Learning a new language can be a challenging and rewarding experience, but it can also be intimidating and overwhelming. One way to make the process more enjoyable and engaging is by using games as a basis for learning.
Here are a few reasons why playing games makes language learning fun:
Games are engaging:
Games are a fun and interactive way to learn, and they can help keep students engaged and motivated. By using games as a basis for learning, you can help make language learning more enjoyable and encourage students to stay involved.
Games are interactive:
Games are an interactive way to learn, which can help students practice their skills in a more realistic and engaging way. By playing games, students can practice their speaking, listening, reading, and writing skills in a more interactive and dynamic way.
Games are adaptable:
Games are flexible and adaptable, which means that you can use them to teach a wide range of language skills. Whether you want to focus on grammar, vocabulary, or conversation skills, there is a game that can help you achieve your goals.
Games are fun:
Above all, games are fun. By using games as a basis for learning, you can help make language learning more enjoyable and help students stay engaged and motivated.
Here are a few examples of games that you can use to make language learning fun:
Scrabble is a classic board game that can be adapted to teach vocabulary and spelling skills in the target language. Students can practice building words and improving their spelling skills, while also learning new words and phrases.
Hangman is a simple game that can be used to teach vocabulary and spelling skills in the target language. Students can guess letters to help fill in a word or phrase, and the teacher can provide hints or clues to help them along.
Word search puzzles are a fun and interactive way to practice vocabulary and spelling skills in the target language. Students can search for hidden words in a grid of letters, and the teacher can provide a list of words to look for or allow students to come up with their own list.
Charades is a classic party game that can be adapted to teach vocabulary and conversation skills in the target language. Students can act out words or phrases without speaking, and their classmates can try to guess what they are trying to convey.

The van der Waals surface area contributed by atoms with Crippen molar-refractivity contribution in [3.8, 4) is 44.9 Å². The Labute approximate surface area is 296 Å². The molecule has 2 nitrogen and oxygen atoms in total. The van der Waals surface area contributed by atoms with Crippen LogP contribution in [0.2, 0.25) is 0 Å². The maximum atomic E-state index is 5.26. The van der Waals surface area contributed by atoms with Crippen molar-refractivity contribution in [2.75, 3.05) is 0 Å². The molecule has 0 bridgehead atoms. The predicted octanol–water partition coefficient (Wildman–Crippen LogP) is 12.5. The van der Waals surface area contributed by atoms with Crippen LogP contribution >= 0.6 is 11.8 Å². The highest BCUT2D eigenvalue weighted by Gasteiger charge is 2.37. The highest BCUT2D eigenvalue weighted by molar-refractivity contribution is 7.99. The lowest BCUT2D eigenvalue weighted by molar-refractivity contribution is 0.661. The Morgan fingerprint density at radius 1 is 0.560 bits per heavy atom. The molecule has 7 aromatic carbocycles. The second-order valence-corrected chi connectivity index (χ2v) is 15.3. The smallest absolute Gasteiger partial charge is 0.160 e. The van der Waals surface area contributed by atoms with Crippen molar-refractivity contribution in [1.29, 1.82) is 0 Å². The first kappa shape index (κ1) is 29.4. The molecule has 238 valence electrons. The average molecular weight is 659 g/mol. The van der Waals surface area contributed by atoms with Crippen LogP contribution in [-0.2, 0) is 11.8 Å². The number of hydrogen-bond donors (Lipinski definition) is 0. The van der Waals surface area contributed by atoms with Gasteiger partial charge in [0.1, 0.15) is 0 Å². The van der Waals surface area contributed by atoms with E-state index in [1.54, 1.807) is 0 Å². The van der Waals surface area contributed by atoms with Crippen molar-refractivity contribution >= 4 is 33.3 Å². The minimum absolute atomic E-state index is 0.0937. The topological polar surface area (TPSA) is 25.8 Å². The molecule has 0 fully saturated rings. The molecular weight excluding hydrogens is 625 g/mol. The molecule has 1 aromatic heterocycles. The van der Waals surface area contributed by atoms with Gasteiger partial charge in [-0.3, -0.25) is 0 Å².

Board games are a classic way to make language learning fun and interactive. There are many board games that have been adapted for language learning, such as “¡Arriba!” and “Let’s Talk Spanish.” These games can help students practice vocabulary, grammar, and conversation skills in a fun and engaging way.
In addition to these games, there are also many online resources and apps that can help you make language learning more fun and interactive. For example, we offer a range of exercises and games to help children practice their skills, and it provides feedback and rewards to help keep them motivated.
Overall, playing games can be a powerful and effective way to make language learning more enjoyable and engaging. Whether you use traditional board games, online resources, or apps, the key is to find the tools and techniques that work best for you and your students. With a little bit of creativity and flexibility, you can make language learning a fun and rewarding experience for all.
A language classroom is not just about learning the grammar and the vocabulary. It is also about learning the culture or cultures to better understand the language. We all know how food is a fabulous way to get to understand a culture and its people. So what better or more fun way to learn a language than through food?
Today, we share 5 simple and easy tips to incorporate a country or a language’s food culture into your language classroom, your homeschooling routine or your language learning experience.
The key here is the authenticity of the content. Every decent educator will know that to learn a language authentic materials work best and are the most useful. Nobody wants to learn about made-up artificial conversations between a French baker and a customer talking about bagels!
Here are our 5 authentic yet simple tips:
Design Your Own Food Packaging
In a globalised world, it is not difficult to find food packaging containing foreign languages. Just head to your local (ethnic) supermarket and pick something that fits your target language. You get to use the packaging to learn a few words (and taste whatever is inside if it is relevant). Alternatively, next time you are visiting your target language country, bring back food packaging.
Create A Menu
Once again, you don’t need to travel far to find menus written in a foreign language. Either visit your favourite restaurant or check out menus online from restaurants in your target country to get a taste of your favourite dishes.
As an activity, get your students to search for menus, study them and create a brand new one for their very own restaurant.
Role-play: At The Restaurant
You have created your very own menu, all you need to do now is to set up a little role-play with that menu: waiter and customers. Asking questions about the menu, ordering from it, paying the bill are all wonderful authentic practice situations for any language student. Food vocabulary is obviously important here too but you get to add much more to it.
Cook a Typical Dish
Of course, one of the most obvious things you can do to incorporate food into your language lessons is to cook a typical dish from your target country. It doesn’t need to be anything fancy or complicated and if you have no cooking equipment, a salad could work too.